Now an alum, Foley continues to be active on Instagram and TikTok sharing her story and the challenges she faces. “I knew that I wanted to be super open about it. When you get diagnosed with autism, especially later in life, you have this whole realization; you learn that your lifestyle is not sustainable. That’s why I had such a hard time. I was not getting the accommodations, the support before. I knew that I had to make major life changes, my lifestyle was not designed for an autistic ADHD-er.”
Her videos are instructive and entertaining and serve to support her journey and educate the public at large. “I needed people to understand my brain, so I thought why not tell everybody? I thought, if this is happening to me, it’s happening to other people too.” Follow on Instagram @MorganFoley; RWUHawks.com
STEM to Stern is a hands-on program through Brown University and the Narragansett Boat Club that brings together science and sports. Run by volunteers, the free program brings rowing and science lessons to middle school students from the Providence area. The initiative was born when Kristi Wharton, biology professor and president of the Narragansett Boat Club, and men’s rowing coach Paul Cooke were discussing ways to make the sport more inclusive.
“Being a scientist, as soon as I heard the name, STEM to Stern (STS), I thought it was a great idea,” says Wharton. The program, based in science, technology, engineering, and math, hosts summer sessions and twice-weekly classes during the school year. Intended to be fun, exploratory, and experimental, classes meet on the Brown campus, where activity-based lessons are led by faculty and students. STS students practice rowing as part of the Narragansett Boat Club’s youth program at the club’s boathouse in Fox Point.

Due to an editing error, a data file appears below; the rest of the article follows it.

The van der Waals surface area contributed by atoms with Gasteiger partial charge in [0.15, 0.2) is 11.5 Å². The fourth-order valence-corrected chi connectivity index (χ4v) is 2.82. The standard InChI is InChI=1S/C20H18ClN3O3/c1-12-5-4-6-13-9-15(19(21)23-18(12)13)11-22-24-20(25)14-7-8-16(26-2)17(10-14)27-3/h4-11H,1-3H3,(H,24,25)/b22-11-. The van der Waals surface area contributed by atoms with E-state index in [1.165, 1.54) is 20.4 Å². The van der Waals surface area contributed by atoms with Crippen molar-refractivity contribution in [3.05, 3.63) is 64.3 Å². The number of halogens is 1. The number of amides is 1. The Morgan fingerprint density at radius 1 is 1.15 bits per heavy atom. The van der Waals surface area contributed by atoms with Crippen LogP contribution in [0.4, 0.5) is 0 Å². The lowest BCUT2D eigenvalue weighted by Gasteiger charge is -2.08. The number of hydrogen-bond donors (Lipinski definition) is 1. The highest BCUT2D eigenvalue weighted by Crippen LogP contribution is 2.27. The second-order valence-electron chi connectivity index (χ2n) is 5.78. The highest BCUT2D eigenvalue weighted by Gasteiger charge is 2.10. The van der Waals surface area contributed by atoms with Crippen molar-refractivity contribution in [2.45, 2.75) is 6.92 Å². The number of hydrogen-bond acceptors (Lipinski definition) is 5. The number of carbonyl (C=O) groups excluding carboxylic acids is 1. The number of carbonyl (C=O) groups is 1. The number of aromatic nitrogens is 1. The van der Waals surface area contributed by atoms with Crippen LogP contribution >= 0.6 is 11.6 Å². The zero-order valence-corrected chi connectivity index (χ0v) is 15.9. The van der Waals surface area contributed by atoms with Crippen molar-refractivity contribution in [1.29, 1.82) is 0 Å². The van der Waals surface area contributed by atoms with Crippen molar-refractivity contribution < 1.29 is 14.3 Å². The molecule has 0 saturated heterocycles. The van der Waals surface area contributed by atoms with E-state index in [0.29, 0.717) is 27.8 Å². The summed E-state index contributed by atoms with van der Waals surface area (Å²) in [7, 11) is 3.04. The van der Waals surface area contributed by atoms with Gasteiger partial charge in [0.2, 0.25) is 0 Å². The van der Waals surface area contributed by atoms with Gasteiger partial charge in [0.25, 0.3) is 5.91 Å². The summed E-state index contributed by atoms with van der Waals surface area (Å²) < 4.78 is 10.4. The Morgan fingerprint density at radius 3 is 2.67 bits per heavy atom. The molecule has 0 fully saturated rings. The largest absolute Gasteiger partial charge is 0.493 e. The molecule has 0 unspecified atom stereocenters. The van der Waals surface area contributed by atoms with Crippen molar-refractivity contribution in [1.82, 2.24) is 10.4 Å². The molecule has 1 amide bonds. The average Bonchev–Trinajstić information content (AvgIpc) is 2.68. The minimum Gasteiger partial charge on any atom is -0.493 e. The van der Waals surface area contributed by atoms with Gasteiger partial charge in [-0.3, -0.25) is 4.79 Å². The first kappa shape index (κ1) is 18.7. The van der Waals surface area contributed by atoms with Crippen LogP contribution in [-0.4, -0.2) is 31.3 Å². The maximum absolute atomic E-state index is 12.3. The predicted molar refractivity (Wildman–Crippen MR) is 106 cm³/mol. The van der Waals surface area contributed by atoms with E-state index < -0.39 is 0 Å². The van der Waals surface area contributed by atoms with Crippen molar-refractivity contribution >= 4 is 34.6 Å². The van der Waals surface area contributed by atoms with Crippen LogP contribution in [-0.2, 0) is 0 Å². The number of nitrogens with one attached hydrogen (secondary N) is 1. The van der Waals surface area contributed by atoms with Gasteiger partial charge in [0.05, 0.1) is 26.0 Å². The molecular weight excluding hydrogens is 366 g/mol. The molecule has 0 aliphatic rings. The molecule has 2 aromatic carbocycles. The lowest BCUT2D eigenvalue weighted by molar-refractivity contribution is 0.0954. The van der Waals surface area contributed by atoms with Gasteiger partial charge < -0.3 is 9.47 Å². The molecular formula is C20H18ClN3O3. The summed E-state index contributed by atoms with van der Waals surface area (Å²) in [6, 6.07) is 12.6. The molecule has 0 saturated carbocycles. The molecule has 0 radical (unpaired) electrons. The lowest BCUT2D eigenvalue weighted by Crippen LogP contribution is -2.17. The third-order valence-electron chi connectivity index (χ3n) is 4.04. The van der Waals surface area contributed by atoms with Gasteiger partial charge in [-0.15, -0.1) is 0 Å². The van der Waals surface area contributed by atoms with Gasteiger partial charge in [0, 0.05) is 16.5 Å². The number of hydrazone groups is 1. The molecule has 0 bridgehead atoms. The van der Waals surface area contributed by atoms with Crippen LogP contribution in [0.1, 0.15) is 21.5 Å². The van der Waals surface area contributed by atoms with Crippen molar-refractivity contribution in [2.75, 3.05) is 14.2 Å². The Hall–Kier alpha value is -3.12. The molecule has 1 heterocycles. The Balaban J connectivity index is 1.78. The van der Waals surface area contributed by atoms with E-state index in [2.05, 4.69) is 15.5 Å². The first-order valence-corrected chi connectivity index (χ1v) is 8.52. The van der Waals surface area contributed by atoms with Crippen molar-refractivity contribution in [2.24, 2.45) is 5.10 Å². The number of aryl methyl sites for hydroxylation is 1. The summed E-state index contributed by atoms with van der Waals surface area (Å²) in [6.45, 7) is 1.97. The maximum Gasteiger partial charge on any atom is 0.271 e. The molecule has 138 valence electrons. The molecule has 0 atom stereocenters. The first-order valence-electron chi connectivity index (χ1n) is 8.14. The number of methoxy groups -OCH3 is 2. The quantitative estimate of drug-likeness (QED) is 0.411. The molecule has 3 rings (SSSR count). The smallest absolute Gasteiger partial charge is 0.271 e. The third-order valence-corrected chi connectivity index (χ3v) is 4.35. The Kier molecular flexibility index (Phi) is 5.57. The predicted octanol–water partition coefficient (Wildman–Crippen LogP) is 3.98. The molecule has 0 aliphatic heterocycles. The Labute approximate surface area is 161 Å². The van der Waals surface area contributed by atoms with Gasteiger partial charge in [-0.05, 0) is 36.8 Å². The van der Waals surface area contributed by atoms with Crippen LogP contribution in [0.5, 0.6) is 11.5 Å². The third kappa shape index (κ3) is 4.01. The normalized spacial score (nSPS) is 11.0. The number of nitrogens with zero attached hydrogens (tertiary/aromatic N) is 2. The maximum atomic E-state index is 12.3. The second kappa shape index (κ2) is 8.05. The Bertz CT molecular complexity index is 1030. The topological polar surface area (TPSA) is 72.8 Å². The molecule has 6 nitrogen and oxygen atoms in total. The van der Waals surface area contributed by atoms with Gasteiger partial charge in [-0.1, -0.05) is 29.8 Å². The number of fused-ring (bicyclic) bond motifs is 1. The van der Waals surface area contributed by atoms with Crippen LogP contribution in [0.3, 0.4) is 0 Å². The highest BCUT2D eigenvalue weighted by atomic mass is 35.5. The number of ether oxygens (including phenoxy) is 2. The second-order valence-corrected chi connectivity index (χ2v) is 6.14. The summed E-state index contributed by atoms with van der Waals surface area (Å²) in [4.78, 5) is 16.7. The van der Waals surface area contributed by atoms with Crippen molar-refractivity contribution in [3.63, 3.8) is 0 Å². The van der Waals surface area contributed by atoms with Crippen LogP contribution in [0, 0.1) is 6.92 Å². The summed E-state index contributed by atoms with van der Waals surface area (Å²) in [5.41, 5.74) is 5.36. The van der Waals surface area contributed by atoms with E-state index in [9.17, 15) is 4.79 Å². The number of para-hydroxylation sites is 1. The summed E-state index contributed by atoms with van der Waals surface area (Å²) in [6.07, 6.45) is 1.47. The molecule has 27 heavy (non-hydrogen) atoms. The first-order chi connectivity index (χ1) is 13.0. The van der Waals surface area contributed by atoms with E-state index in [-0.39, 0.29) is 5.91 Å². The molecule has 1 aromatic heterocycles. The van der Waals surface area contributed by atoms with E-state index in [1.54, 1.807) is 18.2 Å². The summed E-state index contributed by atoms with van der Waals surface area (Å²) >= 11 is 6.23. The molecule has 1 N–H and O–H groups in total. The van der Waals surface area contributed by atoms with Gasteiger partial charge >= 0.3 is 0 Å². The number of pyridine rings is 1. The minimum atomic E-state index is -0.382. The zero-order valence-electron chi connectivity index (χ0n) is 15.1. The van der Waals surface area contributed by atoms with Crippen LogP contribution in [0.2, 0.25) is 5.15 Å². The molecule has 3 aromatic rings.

The classroom experience is directly connected to the sport. “Our first session was all about water. We bring in ecology, chemistry, we measure the pH, we look at the organisms living in water,” explains Wharton. “We had a session on the physics of rowing. We try to tie the concepts to what they are actually doing on the water.”
Historically, rowing had a reputation of being a sport for students at elite universities; one of Cooke’s goals is to broaden the pool of potential college rowers by including everyone. “As tough as the competition is, it’s still not representative of every potential athlete,” he says. “It’s wonderful to see the demographic changing; you see kids from all around the community out on the water now. You didn’t see that 10 or 15 years ago.”
Cooke sees this program as a development tool, hoping that one day, a participant might be eligible for a college team. “My vision is to bring in people who want to be high performance athletes, from all parts of the community to potentially race at Brown on other university programs or national teams. I get really excited about the competitive aspect.” Learn more at RowNBC.org, StemToSternRowing.org
For sports fans, nothing beats the thrill of watching college teams compete. Here are five good reasons to buy tickets to games this season.
School: Brown University
Team: Brown Bears
Best Bet: Football
Why: Even non-fans can’t help but enjoy themselves watching Ivy League teams toss the pigskin on a sunny fall afternoon.
400 Elmgrove Avenue, Providence
School: Bryant University
Team: Bryant Bulldogs
Best Bet: Football
Why: The Bulldogs are hungry as the team embarks on its second season in the Big South/Ohio Valley Conference.
1150 Douglas Pike, Smithfield
School: Providence College
Team: Providence Friars
Best Bet: Men’s Soccer
Why: Behind coach Craig Stewart, the talented team has high hopes of making the NCAA tournament this year.
1 Cunningham Square, Providence
School: Rhode Island College
Team: RIC Anchorwomen
Best Bet: Women’s Soccer
Why: With a can-do attitude, the Anchorwomen look to rebound after a frustrating 2022 season.
600 Mount Pleasant Avenue, Providence
School: University of Rhode Island
Team: URI Rams
Best Bet: Football
Why: On the heels of two winning seasons, hopes are high for a
3 Keaney Road, Kingston
No comments on this item Please log in to comment by clicking here